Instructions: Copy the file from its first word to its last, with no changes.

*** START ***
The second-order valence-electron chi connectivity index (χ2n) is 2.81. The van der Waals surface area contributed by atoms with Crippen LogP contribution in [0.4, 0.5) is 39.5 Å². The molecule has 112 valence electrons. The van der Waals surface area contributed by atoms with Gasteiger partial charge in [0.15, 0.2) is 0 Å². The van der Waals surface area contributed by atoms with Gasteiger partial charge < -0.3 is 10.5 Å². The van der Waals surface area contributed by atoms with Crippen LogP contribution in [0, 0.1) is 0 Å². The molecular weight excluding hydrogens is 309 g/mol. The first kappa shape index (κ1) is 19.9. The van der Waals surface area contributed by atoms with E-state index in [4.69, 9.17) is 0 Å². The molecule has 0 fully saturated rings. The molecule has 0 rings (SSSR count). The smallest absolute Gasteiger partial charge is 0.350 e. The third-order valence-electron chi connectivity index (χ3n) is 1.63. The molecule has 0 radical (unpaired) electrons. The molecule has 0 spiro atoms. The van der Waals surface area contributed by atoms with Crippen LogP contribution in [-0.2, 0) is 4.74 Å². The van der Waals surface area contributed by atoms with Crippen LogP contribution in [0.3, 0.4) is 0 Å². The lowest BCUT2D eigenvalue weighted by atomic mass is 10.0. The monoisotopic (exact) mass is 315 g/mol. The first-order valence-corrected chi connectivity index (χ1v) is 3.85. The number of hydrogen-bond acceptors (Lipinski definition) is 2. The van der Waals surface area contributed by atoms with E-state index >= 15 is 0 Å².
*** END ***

The second-order valence-electron chi connectivity index (χ2n) is 2.81. The van der Waals surface area contributed by atoms with Crippen LogP contribution in [0.4, 0.5) is 39.5 Å². The molecule has 112 valence electrons. The van der Waals surface area contributed by atoms with Gasteiger partial charge in [0.15, 0.2) is 0 Å². The van der Waals surface area contributed by atoms with Gasteiger partial charge < -0.3 is 10.5 Å². The van der Waals surface area contributed by atoms with Crippen LogP contribution in [0, 0.1) is 0 Å². The molecular weight excluding hydrogens is 309 g/mol. The first kappa shape index (κ1) is 19.9. The van der Waals surface area contributed by atoms with E-state index in [4.69, 9.17) is 0 Å². The molecule has 0 fully saturated rings. The molecule has 0 rings (SSSR count). The smallest absolute Gasteiger partial charge is 0.350 e. The third-order valence-electron chi connectivity index (χ3n) is 1.63. The molecule has 0 radical (unpaired) electrons. The molecule has 0 spiro atoms. The van der Waals surface area contributed by atoms with Crippen LogP contribution in [-0.2, 0) is 4.74 Å². The van der Waals surface area contributed by atoms with Crippen LogP contribution in [0.3, 0.4) is 0 Å². The lowest BCUT2D eigenvalue weighted by atomic mass is 10.0. The monoisotopic (exact) mass is 315 g/mol. The first-order valence-corrected chi connectivity index (χ1v) is 3.85. The number of hydrogen-bond acceptors (Lipinski definition) is 2. The van der Waals surface area contributed by atoms with E-state index >= 15 is 0 Å².